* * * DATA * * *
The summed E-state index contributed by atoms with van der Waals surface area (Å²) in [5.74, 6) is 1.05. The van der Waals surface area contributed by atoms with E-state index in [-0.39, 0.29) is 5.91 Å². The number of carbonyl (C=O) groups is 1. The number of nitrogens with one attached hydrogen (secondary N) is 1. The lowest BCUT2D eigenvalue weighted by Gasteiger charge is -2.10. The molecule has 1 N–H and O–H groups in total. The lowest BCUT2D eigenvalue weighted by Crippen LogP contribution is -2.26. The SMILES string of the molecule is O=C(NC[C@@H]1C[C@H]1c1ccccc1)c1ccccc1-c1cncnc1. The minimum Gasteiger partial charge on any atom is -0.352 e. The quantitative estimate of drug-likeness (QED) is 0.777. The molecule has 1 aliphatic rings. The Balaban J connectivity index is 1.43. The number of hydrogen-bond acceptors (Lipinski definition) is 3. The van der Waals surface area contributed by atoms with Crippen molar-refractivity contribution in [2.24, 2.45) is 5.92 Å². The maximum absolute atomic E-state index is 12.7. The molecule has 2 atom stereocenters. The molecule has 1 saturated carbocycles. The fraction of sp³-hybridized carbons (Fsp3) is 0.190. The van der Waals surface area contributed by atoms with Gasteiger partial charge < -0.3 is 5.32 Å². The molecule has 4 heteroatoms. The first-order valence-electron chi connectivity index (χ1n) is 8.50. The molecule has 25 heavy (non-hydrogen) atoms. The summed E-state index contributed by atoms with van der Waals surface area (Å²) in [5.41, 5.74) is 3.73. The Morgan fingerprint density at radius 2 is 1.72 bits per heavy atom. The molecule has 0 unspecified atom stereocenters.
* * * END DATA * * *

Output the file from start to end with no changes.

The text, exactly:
The summed E-state index contributed by atoms with van der Waals surface area (Å²) in [5.74, 6) is 1.05. The van der Waals surface area contributed by atoms with E-state index in [-0.39, 0.29) is 5.91 Å². The number of carbonyl (C=O) groups is 1. The number of nitrogens with one attached hydrogen (secondary N) is 1. The lowest BCUT2D eigenvalue weighted by Gasteiger charge is -2.10. The molecule has 1 N–H and O–H groups in total. The lowest BCUT2D eigenvalue weighted by Crippen LogP contribution is -2.26. The SMILES string of the molecule is O=C(NC[C@@H]1C[C@H]1c1ccccc1)c1ccccc1-c1cncnc1. The minimum Gasteiger partial charge on any atom is -0.352 e. The quantitative estimate of drug-likeness (QED) is 0.777. The molecule has 1 aliphatic rings. The Balaban J connectivity index is 1.43. The number of hydrogen-bond acceptors (Lipinski definition) is 3. The van der Waals surface area contributed by atoms with Crippen molar-refractivity contribution in [2.24, 2.45) is 5.92 Å². The maximum absolute atomic E-state index is 12.7. The molecule has 2 atom stereocenters. The molecule has 1 saturated carbocycles. The fraction of sp³-hybridized carbons (Fsp3) is 0.190. The van der Waals surface area contributed by atoms with Gasteiger partial charge < -0.3 is 5.32 Å². The molecule has 4 heteroatoms. The first-order valence-electron chi connectivity index (χ1n) is 8.50. The molecule has 25 heavy (non-hydrogen) atoms. The summed E-state index contributed by atoms with van der Waals surface area (Å²) in [5.41, 5.74) is 3.73. The Morgan fingerprint density at radius 2 is 1.72 bits per heavy atom. The molecule has 0 unspecified atom stereocenters.